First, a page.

Several research groups are active in the fields of Reacting Flows, Chemical Kinetics, Laser Diagnostics, and Optical Techniques at the Turbomachinery Laboratory. While some research and experiments overlap, each group has a distinct specialty as outlined below.
The Jackson Group
Scott’s research primarily focuses on the detonation physics of gaseous and condensed-phase explosives with the intent to provide improved models and novel measurements of shock and detonation processes. Scott is also on the board of directors and leadership team for IDERS, the Institute for Dynamics of Explosions and Reactive Systems, which is an international group that organizes the ICDERS conference and is interested in the scientific study of the non-steady coupling that occurs between the fluid flow system and the exothermic reactions associated with high-speed combustion.
Optical Diagnostics and Imaging
In the Optical Diagnostics and Imaging Laboratory, we develop and apply cutting-edge laser techniques to study reacting and non-reacting flows such as combustion, propulsion, plasma systems, and hypersonic flows. These techniques are enabled by modern laser systems ranging from a continuous wave (CW) to ultrashort (i.e, femtosecond-duration) laser pulses, coupled with state-of-the-art imaging cameras and related hardware components. Such methods provide new tools for measuring physical properties such as temperature, pressure, velocity, and density, as well as, time and spatially resolved chemical species composition. The end goal is the detailed understanding of flow physics coupled with complex reaction chemistry in numerous mechanical & aerospace engineering applications. The specific outcomes include cleaner and more efficient internal combustion engines and aircraft gas turbines, remote sensing tools for explosives and airborne pollutants, chemical detection in extreme environments, as well as a variety of other applications in defense, energy, and environmental fields.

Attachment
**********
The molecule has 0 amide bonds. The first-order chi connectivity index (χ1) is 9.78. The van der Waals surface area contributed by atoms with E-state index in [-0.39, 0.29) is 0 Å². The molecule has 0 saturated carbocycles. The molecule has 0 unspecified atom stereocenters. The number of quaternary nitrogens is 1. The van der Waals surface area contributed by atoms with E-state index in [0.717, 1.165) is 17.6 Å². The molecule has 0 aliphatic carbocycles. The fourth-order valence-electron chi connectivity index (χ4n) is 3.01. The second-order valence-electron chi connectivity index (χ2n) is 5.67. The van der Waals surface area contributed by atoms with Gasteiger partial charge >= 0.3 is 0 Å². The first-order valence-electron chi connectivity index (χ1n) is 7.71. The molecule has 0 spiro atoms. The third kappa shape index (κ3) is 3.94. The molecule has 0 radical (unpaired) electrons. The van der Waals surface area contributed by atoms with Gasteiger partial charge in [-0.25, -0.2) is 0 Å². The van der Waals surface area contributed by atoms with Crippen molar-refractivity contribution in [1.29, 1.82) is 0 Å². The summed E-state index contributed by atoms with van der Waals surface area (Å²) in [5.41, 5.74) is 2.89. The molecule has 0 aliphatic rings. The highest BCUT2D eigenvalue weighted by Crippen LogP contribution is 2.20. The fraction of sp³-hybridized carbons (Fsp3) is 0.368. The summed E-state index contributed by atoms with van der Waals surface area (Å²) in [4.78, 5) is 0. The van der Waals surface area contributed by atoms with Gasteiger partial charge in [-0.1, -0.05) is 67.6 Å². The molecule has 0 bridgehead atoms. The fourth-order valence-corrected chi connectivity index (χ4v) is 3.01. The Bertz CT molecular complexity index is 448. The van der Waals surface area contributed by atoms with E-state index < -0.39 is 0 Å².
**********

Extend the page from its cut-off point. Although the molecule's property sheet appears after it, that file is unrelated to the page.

The Petersen Group
The Petersen Research Group specializes in the study of combustion, gas dynamics, and propulsion. We conduct experiments and analyses on reacting flows, chemical kinetics, and shock waves for applications ranging from advanced propellants and rockets to optical diagnostics and gas turbine engines. Our research is sponsored by a combination of government and industry sources, including the Department of Defense (Navy, Air Force, DTRA, JEMTP, SERDP), the Department of Energy, the National Science Foundation, various gas turbine-related OEMs, Helicon Chemical Co., Parametric Solutions, and Lynntech, among others. We are located in the Turbomachinery Laboratory at Texas A&M University in College Station, TX
The Dynamic Response Group
Cooper’s research group studies the complex behaviors of heterogeneous materials in severe environments. Of particular interest are heterogeneous materials formed from densely packed granular media which are found in a diverse range of applications including structural materials, energy storage, pharmaceuticals, and energetic materials including pyrotechnics, propellants, and explosives. Our experiments and analysis combine aspects of particulate science, mechanics of materials, and thermal science to uncover the effect of thermal and mechanical damage mechanisms on bulk material performance.